Part 3:

I did indeed hold the truth of Him Who sings
with one clear harp in diverse tones that men
might rise on stepping stones of their dead selves
to higher things. I had come to forecast these years
and find in loss a gain to match and reach my hand
thro’ time to catch the far-off interest of many tears.

Love and grief renewed themselves under these
cool metallic stars, sprang up intractably like
some pesky weeds which, trampled on,
yielded their heads but not their roots
which fed insatiably in my heart’s thin soil
and made their season in my fevered dreams
from which I awoke so often with astute
voracious tendrils at my throat and trembling
palms gummy with mould and so many bits of
knowledge, experience, traces of a traceless past.

Love did not die, nor was hope blighted.
The frail harvest of my desire did not fail
before my mind’s accusing noon-bright stare,
nor wither under reason’s chastening ice.

Neglect it seemed, surprisingly fostered
and dismayed, fertilized its thrusting growth.
Yes, it thrived in the desert of my life even
where that resolute verbena unarrestably
insinuated itself through the socket of
despair’s bleached skull and its fierce
festoons, with their green and wiley,
their richly coloured, succulence--astonished
me with its ravishing vines that climbed all
over the walls of my mystic Ivy League Life.

And new dreams emerged with that symbol
quintessential of my Western civilization
restored in Greece, but rebuilt with new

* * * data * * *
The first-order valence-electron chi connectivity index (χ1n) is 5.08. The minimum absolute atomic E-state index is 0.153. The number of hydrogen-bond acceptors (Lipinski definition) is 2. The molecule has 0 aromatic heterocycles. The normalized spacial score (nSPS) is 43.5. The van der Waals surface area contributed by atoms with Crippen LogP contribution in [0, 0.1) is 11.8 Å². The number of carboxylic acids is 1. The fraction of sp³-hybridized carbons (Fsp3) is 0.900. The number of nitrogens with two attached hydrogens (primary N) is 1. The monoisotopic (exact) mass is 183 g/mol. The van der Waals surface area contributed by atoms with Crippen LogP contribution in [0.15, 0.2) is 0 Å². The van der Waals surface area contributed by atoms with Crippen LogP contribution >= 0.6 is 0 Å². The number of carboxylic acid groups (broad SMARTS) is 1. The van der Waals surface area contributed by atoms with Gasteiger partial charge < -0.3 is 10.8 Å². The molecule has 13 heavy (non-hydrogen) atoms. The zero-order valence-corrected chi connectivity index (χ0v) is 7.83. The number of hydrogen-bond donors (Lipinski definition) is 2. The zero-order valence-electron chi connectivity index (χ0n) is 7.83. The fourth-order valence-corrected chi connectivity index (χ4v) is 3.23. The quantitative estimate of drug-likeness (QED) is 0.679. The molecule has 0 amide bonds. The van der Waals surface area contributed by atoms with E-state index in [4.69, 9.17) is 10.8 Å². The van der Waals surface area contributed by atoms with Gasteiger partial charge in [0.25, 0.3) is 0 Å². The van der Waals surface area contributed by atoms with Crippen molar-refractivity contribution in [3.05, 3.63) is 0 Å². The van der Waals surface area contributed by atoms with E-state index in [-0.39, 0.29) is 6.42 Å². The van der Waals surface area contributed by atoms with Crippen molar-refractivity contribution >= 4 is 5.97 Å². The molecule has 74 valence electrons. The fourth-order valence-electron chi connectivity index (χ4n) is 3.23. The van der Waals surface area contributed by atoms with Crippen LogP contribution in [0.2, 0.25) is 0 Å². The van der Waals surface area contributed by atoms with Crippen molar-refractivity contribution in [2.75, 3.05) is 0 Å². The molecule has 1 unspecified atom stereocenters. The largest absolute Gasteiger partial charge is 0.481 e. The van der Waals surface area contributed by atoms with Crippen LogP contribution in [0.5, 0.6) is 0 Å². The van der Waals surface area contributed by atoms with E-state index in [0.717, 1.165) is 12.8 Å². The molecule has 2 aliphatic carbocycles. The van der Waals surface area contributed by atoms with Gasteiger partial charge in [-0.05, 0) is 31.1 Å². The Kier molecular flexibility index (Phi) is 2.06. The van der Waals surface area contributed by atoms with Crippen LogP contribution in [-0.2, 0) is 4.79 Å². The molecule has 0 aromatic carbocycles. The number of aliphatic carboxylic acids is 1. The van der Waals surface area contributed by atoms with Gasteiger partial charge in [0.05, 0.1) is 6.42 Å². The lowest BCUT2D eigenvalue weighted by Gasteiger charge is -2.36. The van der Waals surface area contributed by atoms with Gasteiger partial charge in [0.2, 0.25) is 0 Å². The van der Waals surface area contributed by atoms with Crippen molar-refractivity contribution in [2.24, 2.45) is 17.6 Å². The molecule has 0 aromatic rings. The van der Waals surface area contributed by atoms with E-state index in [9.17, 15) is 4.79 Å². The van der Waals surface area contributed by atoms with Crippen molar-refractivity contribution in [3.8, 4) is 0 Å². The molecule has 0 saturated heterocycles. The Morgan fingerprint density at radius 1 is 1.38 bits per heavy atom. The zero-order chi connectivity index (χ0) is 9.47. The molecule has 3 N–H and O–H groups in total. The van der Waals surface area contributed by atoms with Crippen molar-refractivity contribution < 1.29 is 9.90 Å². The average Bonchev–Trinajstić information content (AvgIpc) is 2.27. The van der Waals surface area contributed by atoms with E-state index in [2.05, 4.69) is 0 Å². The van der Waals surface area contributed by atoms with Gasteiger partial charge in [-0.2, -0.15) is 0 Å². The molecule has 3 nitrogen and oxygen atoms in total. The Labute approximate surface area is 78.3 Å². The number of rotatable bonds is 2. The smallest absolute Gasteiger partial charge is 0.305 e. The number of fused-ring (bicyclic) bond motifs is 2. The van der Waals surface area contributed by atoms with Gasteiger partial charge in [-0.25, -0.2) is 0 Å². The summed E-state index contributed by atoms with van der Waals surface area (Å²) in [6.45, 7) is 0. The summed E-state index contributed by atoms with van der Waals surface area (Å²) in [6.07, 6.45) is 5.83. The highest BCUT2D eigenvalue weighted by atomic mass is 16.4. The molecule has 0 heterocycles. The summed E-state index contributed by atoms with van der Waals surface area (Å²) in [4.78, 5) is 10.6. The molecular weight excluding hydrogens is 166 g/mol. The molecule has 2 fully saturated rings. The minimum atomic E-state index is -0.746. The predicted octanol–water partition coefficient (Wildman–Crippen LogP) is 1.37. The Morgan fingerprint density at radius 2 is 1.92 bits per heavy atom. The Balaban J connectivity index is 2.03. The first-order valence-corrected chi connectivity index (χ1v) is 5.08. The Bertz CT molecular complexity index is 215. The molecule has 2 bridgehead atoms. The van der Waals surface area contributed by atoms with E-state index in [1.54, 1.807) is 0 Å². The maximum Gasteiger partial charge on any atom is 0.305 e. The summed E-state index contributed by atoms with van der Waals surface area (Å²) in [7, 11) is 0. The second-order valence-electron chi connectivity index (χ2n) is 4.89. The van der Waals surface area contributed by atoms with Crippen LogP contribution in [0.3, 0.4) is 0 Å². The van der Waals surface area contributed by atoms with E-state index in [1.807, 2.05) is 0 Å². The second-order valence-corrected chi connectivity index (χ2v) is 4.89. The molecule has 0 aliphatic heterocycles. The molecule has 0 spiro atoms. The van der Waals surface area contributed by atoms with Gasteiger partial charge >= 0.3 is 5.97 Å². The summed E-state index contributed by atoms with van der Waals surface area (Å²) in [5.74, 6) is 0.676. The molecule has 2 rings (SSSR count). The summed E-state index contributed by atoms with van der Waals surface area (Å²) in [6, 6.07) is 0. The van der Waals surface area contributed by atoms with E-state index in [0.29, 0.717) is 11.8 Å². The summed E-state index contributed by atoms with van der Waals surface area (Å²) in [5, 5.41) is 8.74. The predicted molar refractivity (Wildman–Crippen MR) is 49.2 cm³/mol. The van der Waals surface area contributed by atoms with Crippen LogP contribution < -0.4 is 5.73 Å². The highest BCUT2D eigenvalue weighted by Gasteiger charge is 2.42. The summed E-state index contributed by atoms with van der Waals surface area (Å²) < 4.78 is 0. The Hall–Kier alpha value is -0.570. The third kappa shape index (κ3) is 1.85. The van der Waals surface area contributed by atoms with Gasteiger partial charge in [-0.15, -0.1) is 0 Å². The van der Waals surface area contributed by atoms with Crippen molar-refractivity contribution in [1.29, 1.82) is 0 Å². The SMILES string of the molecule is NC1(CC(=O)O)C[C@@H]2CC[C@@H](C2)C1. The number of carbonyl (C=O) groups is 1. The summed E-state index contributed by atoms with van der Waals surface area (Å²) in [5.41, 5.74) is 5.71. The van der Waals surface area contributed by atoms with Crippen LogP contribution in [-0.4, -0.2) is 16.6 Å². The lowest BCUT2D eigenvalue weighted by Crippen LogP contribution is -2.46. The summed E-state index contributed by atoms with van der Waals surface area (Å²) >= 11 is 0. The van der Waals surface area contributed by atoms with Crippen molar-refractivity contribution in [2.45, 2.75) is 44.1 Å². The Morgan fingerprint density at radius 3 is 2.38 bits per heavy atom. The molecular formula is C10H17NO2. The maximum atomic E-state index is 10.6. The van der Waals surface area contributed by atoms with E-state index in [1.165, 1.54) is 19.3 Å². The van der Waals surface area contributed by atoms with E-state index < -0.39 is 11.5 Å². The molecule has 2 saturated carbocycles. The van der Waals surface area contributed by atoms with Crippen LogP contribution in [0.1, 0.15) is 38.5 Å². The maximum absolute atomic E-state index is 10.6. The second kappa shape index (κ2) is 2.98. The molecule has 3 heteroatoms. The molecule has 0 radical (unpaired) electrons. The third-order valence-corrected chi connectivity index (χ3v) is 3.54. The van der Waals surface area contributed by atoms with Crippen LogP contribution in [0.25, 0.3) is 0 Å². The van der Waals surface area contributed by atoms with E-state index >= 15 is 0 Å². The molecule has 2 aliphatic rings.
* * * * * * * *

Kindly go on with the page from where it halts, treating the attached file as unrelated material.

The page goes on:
unprecedented zeal to capture timeless
grandeur, meticulous analysis and theory,
with vigorous efforts to combine rational
clarity, elegance and homage to the divine
in a mythic order in marbled-form, a serenity,
calm, a magnificent faith, but this time utterly
explainable within and without the traditions
of academic discourse and a new centre of a
perceptual universe, a single symbol of a world
culture that has been emerging, some would argue,
since homo sapiens sapiens walked around the earth.

Part 4:

Yes, the dominant principle of this cycle: the political
and religious unification of the planet for the welfare
of its billions of citizenry—the world is but one country
and humankind its citizens, so goes the litany without
which the earth will not survive. For without symbolic
norms and without many of the innate mechanisms of
inhibitory instinct we would devour and kill each other
with greater efficiency than other mammalians----but
biology is not our destiny and training and education can
transform us into something a little lower than the angels.

This idea sensibly and insensibly came to occupy the centre
of my ethos in the decades during which I grew from child
to manhood, young to middle to late adulthood, decade
after decade, epoch after epoch as billions died as millions
had done before in wars to end all wars, or so the story went.

And still the everyday, quotidian, went on,
old orthodoxies played the game as if shibboleths
could suffice in this new world for which new
vocabularies had found their place—the essential
revolution advanced quietly, hurriedly and unhurriedly,
noticed by a few but hidden along the edges
of society like that great force of Christ had
grown two millennia ago in a world, like ours,
where millions had dropped out spiritually from
a public sphere they found meaningless.

The roots of faith, without which no society
can long endure, had been severed-with them
a deafening withdrawal, a continuing process
of social breakdown, the discordant elements
repelling each other into noisy decomposition.

I watched all this from my place in classrooms